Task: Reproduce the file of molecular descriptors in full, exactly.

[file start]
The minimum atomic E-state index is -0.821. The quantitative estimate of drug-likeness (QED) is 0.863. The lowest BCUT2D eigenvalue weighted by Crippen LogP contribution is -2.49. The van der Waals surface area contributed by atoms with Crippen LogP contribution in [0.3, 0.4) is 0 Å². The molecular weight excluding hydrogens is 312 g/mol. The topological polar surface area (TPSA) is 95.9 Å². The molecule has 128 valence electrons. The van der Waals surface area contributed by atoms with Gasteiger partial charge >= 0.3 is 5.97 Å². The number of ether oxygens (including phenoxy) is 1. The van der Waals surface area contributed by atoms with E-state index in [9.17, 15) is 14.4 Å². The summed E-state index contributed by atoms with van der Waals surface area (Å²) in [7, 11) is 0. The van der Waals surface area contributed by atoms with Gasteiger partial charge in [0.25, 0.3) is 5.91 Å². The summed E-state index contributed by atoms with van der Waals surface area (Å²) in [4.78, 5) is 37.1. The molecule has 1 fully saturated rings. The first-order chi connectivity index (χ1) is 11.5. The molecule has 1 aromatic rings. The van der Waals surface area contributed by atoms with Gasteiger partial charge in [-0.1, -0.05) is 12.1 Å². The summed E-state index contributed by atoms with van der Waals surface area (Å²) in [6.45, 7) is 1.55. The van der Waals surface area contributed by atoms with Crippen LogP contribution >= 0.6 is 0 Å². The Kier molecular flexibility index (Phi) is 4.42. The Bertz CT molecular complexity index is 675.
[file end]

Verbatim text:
The minimum atomic E-state index is -0.821. The quantitative estimate of drug-likeness (QED) is 0.863. The lowest BCUT2D eigenvalue weighted by Crippen LogP contribution is -2.49. The van der Waals surface area contributed by atoms with Crippen LogP contribution in [0.3, 0.4) is 0 Å². The molecular weight excluding hydrogens is 312 g/mol. The topological polar surface area (TPSA) is 95.9 Å². The molecule has 128 valence electrons. The van der Waals surface area contributed by atoms with Gasteiger partial charge >= 0.3 is 5.97 Å². The number of ether oxygens (including phenoxy) is 1. The van der Waals surface area contributed by atoms with E-state index in [9.17, 15) is 14.4 Å². The summed E-state index contributed by atoms with van der Waals surface area (Å²) in [7, 11) is 0. The van der Waals surface area contributed by atoms with Gasteiger partial charge in [0.25, 0.3) is 5.91 Å². The summed E-state index contributed by atoms with van der Waals surface area (Å²) in [4.78, 5) is 37.1. The molecule has 1 fully saturated rings. The first-order chi connectivity index (χ1) is 11.5. The molecule has 1 aromatic rings. The van der Waals surface area contributed by atoms with Gasteiger partial charge in [-0.1, -0.05) is 12.1 Å². The summed E-state index contributed by atoms with van der Waals surface area (Å²) in [6.45, 7) is 1.55. The van der Waals surface area contributed by atoms with Crippen LogP contribution >= 0.6 is 0 Å². The Kier molecular flexibility index (Phi) is 4.42. The Bertz CT molecular complexity index is 675.